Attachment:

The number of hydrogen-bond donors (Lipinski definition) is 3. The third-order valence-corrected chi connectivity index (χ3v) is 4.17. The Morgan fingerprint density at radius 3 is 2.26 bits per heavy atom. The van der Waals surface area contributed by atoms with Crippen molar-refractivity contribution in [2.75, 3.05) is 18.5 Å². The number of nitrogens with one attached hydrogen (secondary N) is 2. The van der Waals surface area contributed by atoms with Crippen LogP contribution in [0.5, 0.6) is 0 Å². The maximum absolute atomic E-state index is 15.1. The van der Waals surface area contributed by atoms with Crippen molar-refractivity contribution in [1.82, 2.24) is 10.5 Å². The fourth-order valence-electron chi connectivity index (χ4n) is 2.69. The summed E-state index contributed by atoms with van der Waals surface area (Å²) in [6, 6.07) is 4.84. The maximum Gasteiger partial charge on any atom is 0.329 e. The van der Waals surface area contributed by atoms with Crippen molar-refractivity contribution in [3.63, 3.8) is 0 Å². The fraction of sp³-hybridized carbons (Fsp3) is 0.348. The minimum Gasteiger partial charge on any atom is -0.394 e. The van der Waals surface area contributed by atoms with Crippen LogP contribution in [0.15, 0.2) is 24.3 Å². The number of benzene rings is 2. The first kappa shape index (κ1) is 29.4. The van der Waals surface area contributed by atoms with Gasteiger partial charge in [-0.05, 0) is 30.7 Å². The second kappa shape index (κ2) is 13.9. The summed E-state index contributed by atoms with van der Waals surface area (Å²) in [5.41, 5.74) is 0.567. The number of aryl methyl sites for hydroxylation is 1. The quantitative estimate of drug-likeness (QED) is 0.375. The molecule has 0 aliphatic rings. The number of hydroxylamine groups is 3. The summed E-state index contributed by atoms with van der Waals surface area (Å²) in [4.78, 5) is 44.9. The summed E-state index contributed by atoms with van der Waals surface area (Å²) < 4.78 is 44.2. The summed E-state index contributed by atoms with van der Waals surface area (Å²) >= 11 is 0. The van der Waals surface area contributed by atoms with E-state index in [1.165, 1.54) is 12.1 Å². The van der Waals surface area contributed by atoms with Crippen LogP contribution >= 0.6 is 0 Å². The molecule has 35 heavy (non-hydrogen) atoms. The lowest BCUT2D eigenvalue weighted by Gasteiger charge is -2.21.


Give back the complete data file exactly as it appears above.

The number of hydrogen-bond donors (Lipinski definition) is 3. The third-order valence-corrected chi connectivity index (χ3v) is 4.17. The Morgan fingerprint density at radius 3 is 2.26 bits per heavy atom. The van der Waals surface area contributed by atoms with Crippen molar-refractivity contribution in [2.75, 3.05) is 18.5 Å². The number of nitrogens with one attached hydrogen (secondary N) is 2. The van der Waals surface area contributed by atoms with Crippen LogP contribution in [0.5, 0.6) is 0 Å². The maximum absolute atomic E-state index is 15.1. The van der Waals surface area contributed by atoms with Crippen molar-refractivity contribution in [1.82, 2.24) is 10.5 Å². The fourth-order valence-electron chi connectivity index (χ4n) is 2.69. The summed E-state index contributed by atoms with van der Waals surface area (Å²) in [6, 6.07) is 4.84. The maximum Gasteiger partial charge on any atom is 0.329 e. The van der Waals surface area contributed by atoms with Crippen molar-refractivity contribution in [3.63, 3.8) is 0 Å². The fraction of sp³-hybridized carbons (Fsp3) is 0.348. The minimum Gasteiger partial charge on any atom is -0.394 e. The van der Waals surface area contributed by atoms with Crippen LogP contribution in [0.15, 0.2) is 24.3 Å². The number of benzene rings is 2. The first kappa shape index (κ1) is 29.4. The van der Waals surface area contributed by atoms with Gasteiger partial charge in [-0.05, 0) is 30.7 Å². The second kappa shape index (κ2) is 13.9. The summed E-state index contributed by atoms with van der Waals surface area (Å²) in [5.41, 5.74) is 0.567. The number of aryl methyl sites for hydroxylation is 1. The quantitative estimate of drug-likeness (QED) is 0.375. The molecule has 0 aliphatic rings. The number of hydroxylamine groups is 3. The summed E-state index contributed by atoms with van der Waals surface area (Å²) in [4.78, 5) is 44.9. The summed E-state index contributed by atoms with van der Waals surface area (Å²) < 4.78 is 44.2. The summed E-state index contributed by atoms with van der Waals surface area (Å²) >= 11 is 0. The van der Waals surface area contributed by atoms with E-state index in [1.165, 1.54) is 12.1 Å². The van der Waals surface area contributed by atoms with Crippen LogP contribution >= 0.6 is 0 Å². The molecule has 35 heavy (non-hydrogen) atoms. The lowest BCUT2D eigenvalue weighted by Gasteiger charge is -2.21.